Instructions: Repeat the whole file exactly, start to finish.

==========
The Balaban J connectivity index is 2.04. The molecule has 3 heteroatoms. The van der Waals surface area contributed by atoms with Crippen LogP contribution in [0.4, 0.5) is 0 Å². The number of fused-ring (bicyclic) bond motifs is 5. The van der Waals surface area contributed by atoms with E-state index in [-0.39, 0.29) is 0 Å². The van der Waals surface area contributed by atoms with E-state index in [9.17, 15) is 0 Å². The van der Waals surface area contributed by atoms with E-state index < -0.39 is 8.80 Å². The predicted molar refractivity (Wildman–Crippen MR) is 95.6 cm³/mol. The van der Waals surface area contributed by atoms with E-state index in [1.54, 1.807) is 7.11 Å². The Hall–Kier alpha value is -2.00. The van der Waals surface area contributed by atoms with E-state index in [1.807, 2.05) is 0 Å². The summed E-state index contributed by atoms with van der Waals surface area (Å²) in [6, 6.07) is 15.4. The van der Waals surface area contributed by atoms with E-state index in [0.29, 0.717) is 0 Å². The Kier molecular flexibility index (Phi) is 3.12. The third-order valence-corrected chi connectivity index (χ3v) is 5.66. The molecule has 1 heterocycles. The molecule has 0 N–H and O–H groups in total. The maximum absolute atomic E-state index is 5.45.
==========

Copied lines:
The Balaban J connectivity index is 2.04. The molecule has 3 heteroatoms. The van der Waals surface area contributed by atoms with Crippen LogP contribution in [0.4, 0.5) is 0 Å². The number of fused-ring (bicyclic) bond motifs is 5. The van der Waals surface area contributed by atoms with E-state index in [-0.39, 0.29) is 0 Å². The van der Waals surface area contributed by atoms with E-state index in [9.17, 15) is 0 Å². The van der Waals surface area contributed by atoms with E-state index < -0.39 is 8.80 Å². The predicted molar refractivity (Wildman–Crippen MR) is 95.6 cm³/mol. The van der Waals surface area contributed by atoms with E-state index in [1.54, 1.807) is 7.11 Å². The Hall–Kier alpha value is -2.00. The van der Waals surface area contributed by atoms with E-state index in [1.807, 2.05) is 0 Å². The summed E-state index contributed by atoms with van der Waals surface area (Å²) in [6, 6.07) is 15.4. The van der Waals surface area contributed by atoms with E-state index in [0.29, 0.717) is 0 Å². The Kier molecular flexibility index (Phi) is 3.12. The third-order valence-corrected chi connectivity index (χ3v) is 5.66. The molecule has 1 heterocycles. The molecule has 0 N–H and O–H groups in total. The maximum absolute atomic E-state index is 5.45.